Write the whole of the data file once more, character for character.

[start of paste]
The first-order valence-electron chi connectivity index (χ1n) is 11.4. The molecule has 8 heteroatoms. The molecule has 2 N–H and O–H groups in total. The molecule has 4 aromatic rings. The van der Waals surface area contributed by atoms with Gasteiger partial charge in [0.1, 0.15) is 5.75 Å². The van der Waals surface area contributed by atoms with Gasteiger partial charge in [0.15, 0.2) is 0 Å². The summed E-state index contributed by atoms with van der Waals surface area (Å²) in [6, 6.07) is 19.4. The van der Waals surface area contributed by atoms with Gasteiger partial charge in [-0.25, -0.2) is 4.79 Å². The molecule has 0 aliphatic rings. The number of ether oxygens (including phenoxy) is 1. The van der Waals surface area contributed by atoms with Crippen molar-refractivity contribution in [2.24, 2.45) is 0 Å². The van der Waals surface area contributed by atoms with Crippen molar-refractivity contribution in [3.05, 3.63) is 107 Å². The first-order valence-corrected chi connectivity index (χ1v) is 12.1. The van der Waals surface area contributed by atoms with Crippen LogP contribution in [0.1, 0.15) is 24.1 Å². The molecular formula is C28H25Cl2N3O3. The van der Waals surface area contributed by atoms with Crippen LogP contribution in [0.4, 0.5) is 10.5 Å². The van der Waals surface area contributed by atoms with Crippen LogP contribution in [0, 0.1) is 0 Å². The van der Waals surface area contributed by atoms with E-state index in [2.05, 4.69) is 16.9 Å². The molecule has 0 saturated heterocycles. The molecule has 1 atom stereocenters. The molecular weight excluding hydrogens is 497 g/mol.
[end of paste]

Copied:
The first-order valence-electron chi connectivity index (χ1n) is 11.4. The molecule has 8 heteroatoms. The molecule has 2 N–H and O–H groups in total. The molecule has 4 aromatic rings. The van der Waals surface area contributed by atoms with Gasteiger partial charge in [0.1, 0.15) is 5.75 Å². The van der Waals surface area contributed by atoms with Gasteiger partial charge in [0.15, 0.2) is 0 Å². The summed E-state index contributed by atoms with van der Waals surface area (Å²) in [6, 6.07) is 19.4. The van der Waals surface area contributed by atoms with Gasteiger partial charge in [-0.25, -0.2) is 4.79 Å². The molecule has 0 aliphatic rings. The number of ether oxygens (including phenoxy) is 1. The van der Waals surface area contributed by atoms with Crippen molar-refractivity contribution in [2.24, 2.45) is 0 Å². The van der Waals surface area contributed by atoms with Crippen molar-refractivity contribution in [3.05, 3.63) is 107 Å². The first-order valence-corrected chi connectivity index (χ1v) is 12.1. The van der Waals surface area contributed by atoms with Crippen LogP contribution in [0.1, 0.15) is 24.1 Å². The molecular formula is C28H25Cl2N3O3. The van der Waals surface area contributed by atoms with Crippen LogP contribution in [0.4, 0.5) is 10.5 Å². The van der Waals surface area contributed by atoms with Crippen LogP contribution in [0, 0.1) is 0 Å². The van der Waals surface area contributed by atoms with E-state index in [2.05, 4.69) is 16.9 Å². The molecule has 0 saturated heterocycles. The molecule has 1 atom stereocenters. The molecular weight excluding hydrogens is 497 g/mol.